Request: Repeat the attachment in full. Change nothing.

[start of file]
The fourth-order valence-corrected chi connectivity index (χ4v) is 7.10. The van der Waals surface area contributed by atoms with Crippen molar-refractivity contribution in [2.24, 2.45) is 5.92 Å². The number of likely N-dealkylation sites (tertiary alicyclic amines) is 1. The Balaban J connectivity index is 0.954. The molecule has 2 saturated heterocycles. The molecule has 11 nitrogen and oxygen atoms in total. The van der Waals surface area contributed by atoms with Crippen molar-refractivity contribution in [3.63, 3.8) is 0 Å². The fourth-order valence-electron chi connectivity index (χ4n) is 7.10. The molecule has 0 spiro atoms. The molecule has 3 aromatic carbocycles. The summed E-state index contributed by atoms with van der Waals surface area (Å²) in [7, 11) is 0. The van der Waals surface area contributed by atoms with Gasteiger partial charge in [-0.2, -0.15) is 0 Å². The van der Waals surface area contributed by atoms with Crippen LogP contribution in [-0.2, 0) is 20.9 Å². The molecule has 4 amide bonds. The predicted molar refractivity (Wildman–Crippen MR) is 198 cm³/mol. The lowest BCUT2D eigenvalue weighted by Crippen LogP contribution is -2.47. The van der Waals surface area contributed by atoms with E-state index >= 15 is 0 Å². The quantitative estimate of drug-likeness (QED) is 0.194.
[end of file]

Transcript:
The fourth-order valence-corrected chi connectivity index (χ4v) is 7.10. The van der Waals surface area contributed by atoms with Crippen molar-refractivity contribution in [2.24, 2.45) is 5.92 Å². The number of likely N-dealkylation sites (tertiary alicyclic amines) is 1. The Balaban J connectivity index is 0.954. The molecule has 2 saturated heterocycles. The molecule has 11 nitrogen and oxygen atoms in total. The van der Waals surface area contributed by atoms with Crippen molar-refractivity contribution in [3.63, 3.8) is 0 Å². The fourth-order valence-electron chi connectivity index (χ4n) is 7.10. The molecule has 0 spiro atoms. The molecule has 3 aromatic carbocycles. The summed E-state index contributed by atoms with van der Waals surface area (Å²) in [7, 11) is 0. The van der Waals surface area contributed by atoms with Gasteiger partial charge in [-0.2, -0.15) is 0 Å². The van der Waals surface area contributed by atoms with Crippen LogP contribution in [-0.2, 0) is 20.9 Å². The molecule has 4 amide bonds. The predicted molar refractivity (Wildman–Crippen MR) is 198 cm³/mol. The lowest BCUT2D eigenvalue weighted by Crippen LogP contribution is -2.47. The van der Waals surface area contributed by atoms with E-state index >= 15 is 0 Å². The quantitative estimate of drug-likeness (QED) is 0.194.